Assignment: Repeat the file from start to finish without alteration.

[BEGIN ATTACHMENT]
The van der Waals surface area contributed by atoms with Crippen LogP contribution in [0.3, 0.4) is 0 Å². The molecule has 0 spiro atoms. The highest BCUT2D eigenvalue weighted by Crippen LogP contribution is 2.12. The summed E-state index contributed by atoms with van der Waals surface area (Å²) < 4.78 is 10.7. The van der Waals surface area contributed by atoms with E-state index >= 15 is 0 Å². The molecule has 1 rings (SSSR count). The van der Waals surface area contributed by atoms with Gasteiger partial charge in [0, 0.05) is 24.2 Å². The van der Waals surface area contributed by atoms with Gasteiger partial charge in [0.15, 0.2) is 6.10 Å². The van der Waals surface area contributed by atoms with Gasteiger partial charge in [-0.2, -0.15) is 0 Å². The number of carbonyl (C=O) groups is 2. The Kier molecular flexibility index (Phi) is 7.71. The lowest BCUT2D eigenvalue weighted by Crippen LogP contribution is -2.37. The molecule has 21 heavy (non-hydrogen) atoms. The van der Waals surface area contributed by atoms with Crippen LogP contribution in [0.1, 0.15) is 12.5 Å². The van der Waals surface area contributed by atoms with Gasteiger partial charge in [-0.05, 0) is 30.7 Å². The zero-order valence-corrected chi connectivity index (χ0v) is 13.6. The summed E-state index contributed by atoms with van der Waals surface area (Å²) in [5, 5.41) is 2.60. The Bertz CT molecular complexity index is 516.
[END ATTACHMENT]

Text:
The van der Waals surface area contributed by atoms with Crippen LogP contribution in [0.3, 0.4) is 0 Å². The molecule has 0 spiro atoms. The highest BCUT2D eigenvalue weighted by Crippen LogP contribution is 2.12. The summed E-state index contributed by atoms with van der Waals surface area (Å²) < 4.78 is 10.7. The van der Waals surface area contributed by atoms with E-state index >= 15 is 0 Å². The molecule has 1 rings (SSSR count). The van der Waals surface area contributed by atoms with Gasteiger partial charge in [0, 0.05) is 24.2 Å². The van der Waals surface area contributed by atoms with Gasteiger partial charge in [0.15, 0.2) is 6.10 Å². The van der Waals surface area contributed by atoms with Gasteiger partial charge in [-0.2, -0.15) is 0 Å². The number of carbonyl (C=O) groups is 2. The Kier molecular flexibility index (Phi) is 7.71. The lowest BCUT2D eigenvalue weighted by Crippen LogP contribution is -2.37. The molecule has 21 heavy (non-hydrogen) atoms. The van der Waals surface area contributed by atoms with Crippen LogP contribution in [0.1, 0.15) is 12.5 Å². The van der Waals surface area contributed by atoms with Gasteiger partial charge in [-0.05, 0) is 30.7 Å². The zero-order valence-corrected chi connectivity index (χ0v) is 13.6. The summed E-state index contributed by atoms with van der Waals surface area (Å²) in [5, 5.41) is 2.60. The Bertz CT molecular complexity index is 516.